Knowledge, Funding and Networks Key as Black Entrepreneurs Expand COVID-era Small Businesses

Alisha Moten, owner of Golden Adorns Living, which sells travel-themed candles, scents and tote bags


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Stephanie Aris, a former ICU nurse started her candle-making business in the summer of 2020. It was a way to deal with the depression she was feeling while working at the hospital during the pandemic. 

A year and a half later, Aris’ business, Helping Hands for Tranquility, has done well enough that she was able to quit her job at the hospital and devote herself to making candles full time. 

Aris said she made the leap when she realized that her work schedule was hindering opportunities to show her products. Transitioning away from nursing — and a steady paycheck — was scary, but it’s paid off. She’s able to make more at vendor shows than she would at the hospital, and with less stress. 

“People have really shown up for my business, what we’re trying to do,” she said. 

Many minority entrepreneurs who started up their businesses in the last year and a half are finding that they want to do what Aris did — make their pandemic-era ventures into their permanent vocations. But not all have succeeded. Part of the challenge is grappling with a whole new set of concepts — marketing, branding, credit and grants — that aren’t easy to grasp for first-time business owners. 

Joseph Williams, a capital access team lead and business advisor at the Connecticut Small Business Development Center, said that people who were starting businesses often don’t think about things like growth strategies or marketing.

“Every business should have business credit … But how many of us are taught to do that? We’re taught to just go into the business, work work work work, and to concentrate on that aspect,” said Williams. 

Williams said that business owners should be thinking in advance, taking out loans when they don’t need the money, rather than waiting until they do. 

Jessica Persad and Kari Herndon, owners of Cream Coffee in Norwich

Jessica Persad and Kari Herndon, both nurses who worked through COVID, decided to open Cream Coffee in Norwich in November 2021. The coffee shop gave them something to look forward to, Persad said, after spending so much time under pressure in the ICU. 

The two women told CT Examiner that owning the business presented a totally different kind of challenge — developing a new skill set practically on the fly. 

“We’re basically learning as we go,” said Herndon. 

Several of the business owners, like Persad, credited some of their success to mentorship from other minority business owners. 

Persad said that she and Herndon started the coffee shop with encouragement from her brother, who used to own the store next door to the coffee shop. The two women source their coffee from Craftsmen Cliff Roasters in Norwich and their tea from INI Sips in New Britain, both of which are minority-owned.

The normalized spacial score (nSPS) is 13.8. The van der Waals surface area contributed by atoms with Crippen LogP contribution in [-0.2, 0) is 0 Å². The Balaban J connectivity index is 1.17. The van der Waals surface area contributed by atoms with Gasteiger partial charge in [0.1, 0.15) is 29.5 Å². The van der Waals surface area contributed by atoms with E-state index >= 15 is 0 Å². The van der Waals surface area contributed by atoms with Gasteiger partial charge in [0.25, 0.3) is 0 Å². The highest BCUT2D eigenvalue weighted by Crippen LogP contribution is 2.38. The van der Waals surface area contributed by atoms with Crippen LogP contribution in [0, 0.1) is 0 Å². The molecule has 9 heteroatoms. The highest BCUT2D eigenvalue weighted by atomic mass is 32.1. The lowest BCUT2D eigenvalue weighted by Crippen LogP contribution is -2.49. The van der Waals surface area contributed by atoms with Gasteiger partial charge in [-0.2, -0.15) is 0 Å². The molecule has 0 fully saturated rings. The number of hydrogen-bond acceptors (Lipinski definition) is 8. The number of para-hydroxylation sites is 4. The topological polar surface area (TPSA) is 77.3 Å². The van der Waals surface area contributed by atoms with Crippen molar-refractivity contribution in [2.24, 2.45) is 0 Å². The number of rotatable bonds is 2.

“Nobody was coming out of the box saying, Hey, female owned business by two minority women, let us help you out,” said Persad. “But we had other minority-owned business owners coming to us and giving us advice, which is really great.”

Nikki Forbes-Shaw, a nurse and founder of ReFramed, which designs and sells eyeglass frames, said she partnered with an optometrist who helped her place her eyeglass frames in various optical shops. 

“She’s an African American business owner. She owns her optical shop. So, just kind of sitting with her … we’ll have conversations for like an hour, we have meetings … she just gave me some insight, just in terms of the optical scene,” said Forbes-Shaw.  

“The hardest I’ve ever worked in my life”

Although mentorship from other minority business owners helped the pandemic-era entrepreneurs branch out into new areas, several said they wished they’d received more information about other types of support — such as the loans and grants available to them during the pandemic. 

Some said they simply weren’t aware that the grants existed, or assumed they wouldn’t qualify because of the length of time they had been open. 

Forbes-Shaw said she was initially skeptical of the PPP program. She said she hadn’t looked into it in-depth, and that she was wary of giving out her social security number and other personal information. 

It wasn’t until she read about it later that she realized that she could have qualified for a grant. 

“I was like – wait, this really was true … And I was actually one of the people who could have [gotten it], and I didn’t know.” 

Brittany Curry, owner of Love On You, a hair salon in Norwich

Brittany Curry, who owns Love on You, a hair salon in Norwich, said she received a $5,000 small business grant in 2021, but that she didn’t get an SBA loan, and was denied a bank loan. She said she supported the business using her own savings and the COVID-19 stimulus checks from the federal government. 

Curry said that while she heard about grants available for minority-owned and women-owned businesses, she said you have to know where to look for them. 

“I don’t really feel like there is enough knowledge out there to know where to go to get the funding, or even the basic business knowledge — you know, how to get your EIN number or just basic business principles that you need to know with going into business,” said Curry. 

Anne-Marie Knight, executive director of the Black Business Alliance, said that only a small percent of black businesses who applied for federal grant money received it. She attributed this to a combination of two factors — a lack of information in the Black community, and a mistrust of funds offered through the federal and state government.  

“If you’re not sure what this is going to mean for you in the long run — ‘Is there going to be some blow back on the back end?’ ‘Will I have to pay it back?’ and ‘They say, it’s a grant. Is it really a grant?’ You know, those kinds of questions — a lot of folks just don’t take the time to go through the paperwork,” she said.